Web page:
Built a real-time lane departure warning system with a monocular camera, using OpenCV.

View the Project on GitHub

Lane Departure Warning System for Autonomous Driving


A demo of Lane Departure Warning System: a monocular camera is used for detecting current lane, tracking the vehicle position and estimating the front road status.

Video demo (Click to see the full video)


Code & Files

1. My project includes the following files

(Note: the hyperlinks only works if you are on the homepage of this GitHub reop, and if you are viewing it in “github.io” you can be redirected by clicking the View the Project on GitHub on the top)

2. Dependencies & my environment

Anaconda is used for managing my dependencies.

3. How to run the code

If you want to run the demo, you can simply run:

python main.py

If you want to use the code to calibration your own camera and test the video, save the image into camera_cal and calibrate them with:

python calibration.py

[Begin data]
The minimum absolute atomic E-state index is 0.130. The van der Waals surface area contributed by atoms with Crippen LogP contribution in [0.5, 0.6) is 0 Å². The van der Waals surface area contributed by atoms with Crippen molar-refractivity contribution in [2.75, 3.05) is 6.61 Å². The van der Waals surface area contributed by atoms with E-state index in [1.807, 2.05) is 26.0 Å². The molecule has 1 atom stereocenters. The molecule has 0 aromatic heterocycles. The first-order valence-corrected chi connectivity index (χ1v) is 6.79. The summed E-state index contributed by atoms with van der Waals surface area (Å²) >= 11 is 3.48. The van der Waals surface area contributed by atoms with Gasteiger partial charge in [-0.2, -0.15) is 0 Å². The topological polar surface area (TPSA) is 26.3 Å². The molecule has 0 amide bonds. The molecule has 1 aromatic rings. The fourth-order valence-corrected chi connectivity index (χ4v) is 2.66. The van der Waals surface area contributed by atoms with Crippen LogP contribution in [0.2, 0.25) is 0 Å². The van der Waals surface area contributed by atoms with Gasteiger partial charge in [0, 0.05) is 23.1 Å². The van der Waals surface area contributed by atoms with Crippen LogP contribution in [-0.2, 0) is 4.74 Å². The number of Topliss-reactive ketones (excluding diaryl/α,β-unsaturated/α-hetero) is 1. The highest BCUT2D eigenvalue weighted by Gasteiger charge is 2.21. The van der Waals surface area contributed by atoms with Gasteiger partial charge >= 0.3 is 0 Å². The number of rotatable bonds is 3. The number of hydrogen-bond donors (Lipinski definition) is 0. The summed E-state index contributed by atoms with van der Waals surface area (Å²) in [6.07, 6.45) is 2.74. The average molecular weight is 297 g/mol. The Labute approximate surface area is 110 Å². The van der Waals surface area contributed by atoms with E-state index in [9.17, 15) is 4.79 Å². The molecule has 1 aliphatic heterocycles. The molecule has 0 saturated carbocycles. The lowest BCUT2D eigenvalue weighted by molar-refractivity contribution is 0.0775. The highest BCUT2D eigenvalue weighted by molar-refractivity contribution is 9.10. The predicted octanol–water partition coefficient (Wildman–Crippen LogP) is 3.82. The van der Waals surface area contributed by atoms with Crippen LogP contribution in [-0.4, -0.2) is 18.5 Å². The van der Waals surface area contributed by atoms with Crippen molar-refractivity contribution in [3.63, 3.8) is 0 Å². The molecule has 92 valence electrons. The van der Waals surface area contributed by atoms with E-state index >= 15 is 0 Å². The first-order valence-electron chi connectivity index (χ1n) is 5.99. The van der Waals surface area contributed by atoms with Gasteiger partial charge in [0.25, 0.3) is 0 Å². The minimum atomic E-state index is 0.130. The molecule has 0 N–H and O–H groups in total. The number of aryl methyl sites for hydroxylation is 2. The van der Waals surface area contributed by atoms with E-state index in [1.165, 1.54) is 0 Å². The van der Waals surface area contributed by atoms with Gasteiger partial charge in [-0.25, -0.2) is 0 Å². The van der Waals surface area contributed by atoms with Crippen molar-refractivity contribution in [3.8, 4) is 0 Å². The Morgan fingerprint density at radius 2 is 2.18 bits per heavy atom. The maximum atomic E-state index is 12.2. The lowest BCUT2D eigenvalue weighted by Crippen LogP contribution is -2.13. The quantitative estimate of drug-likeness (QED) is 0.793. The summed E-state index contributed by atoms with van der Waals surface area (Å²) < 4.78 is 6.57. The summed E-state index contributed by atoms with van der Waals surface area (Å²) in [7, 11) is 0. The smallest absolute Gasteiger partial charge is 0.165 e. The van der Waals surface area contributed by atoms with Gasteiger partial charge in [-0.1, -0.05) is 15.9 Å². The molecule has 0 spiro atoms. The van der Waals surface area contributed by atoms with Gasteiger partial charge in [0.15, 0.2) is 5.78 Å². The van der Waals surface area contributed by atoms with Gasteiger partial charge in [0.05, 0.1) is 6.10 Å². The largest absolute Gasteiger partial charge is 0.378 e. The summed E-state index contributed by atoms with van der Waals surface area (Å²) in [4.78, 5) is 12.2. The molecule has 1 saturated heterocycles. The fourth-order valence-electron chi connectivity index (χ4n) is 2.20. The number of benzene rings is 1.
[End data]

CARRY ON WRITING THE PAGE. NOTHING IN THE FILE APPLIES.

4. Release History


1. Camera calibration

2. Lane detection / tracking

3. Lane status anlysis

4. Lane augmentation

Camera Calibration

Compute the camera matrix and distortion coefficients

The code for this step is contained calibration.py. It start by preparing “object points”, which will be the (x, y, z) coordinates of the chessboard corners in the world. Here I am assuming the chessboard is fixed on the (x, y) plane at z=0, such that the object points are the same for each calibration image. Thus, objp is just a replicated array of coordinates, and objpoints will be appended with a copy of it every time I successfully detect all chessboard corners in a test image. imgpoints will be appended with the (x, y) pixel position of each of the corners in the image plane with each successful chessboard detection.

I then used the output objpoints and imgpoints to compute the camera calibration and distortion coefficients using the cv2.calibrateCamera() function. I applied this distortion correction to the test image using the cv2.undistort() function and obtained this result:

alt text

Pipeline to process image and video

Function process_frame() in lane.py contains every step described below.

1. Apply the distortion correction

In this step, cv2.undistort is used with the previous calibration results (see lane.py line 580). One of example for test images is as follows: alt text

2. Use color and gradients filters to get a binary image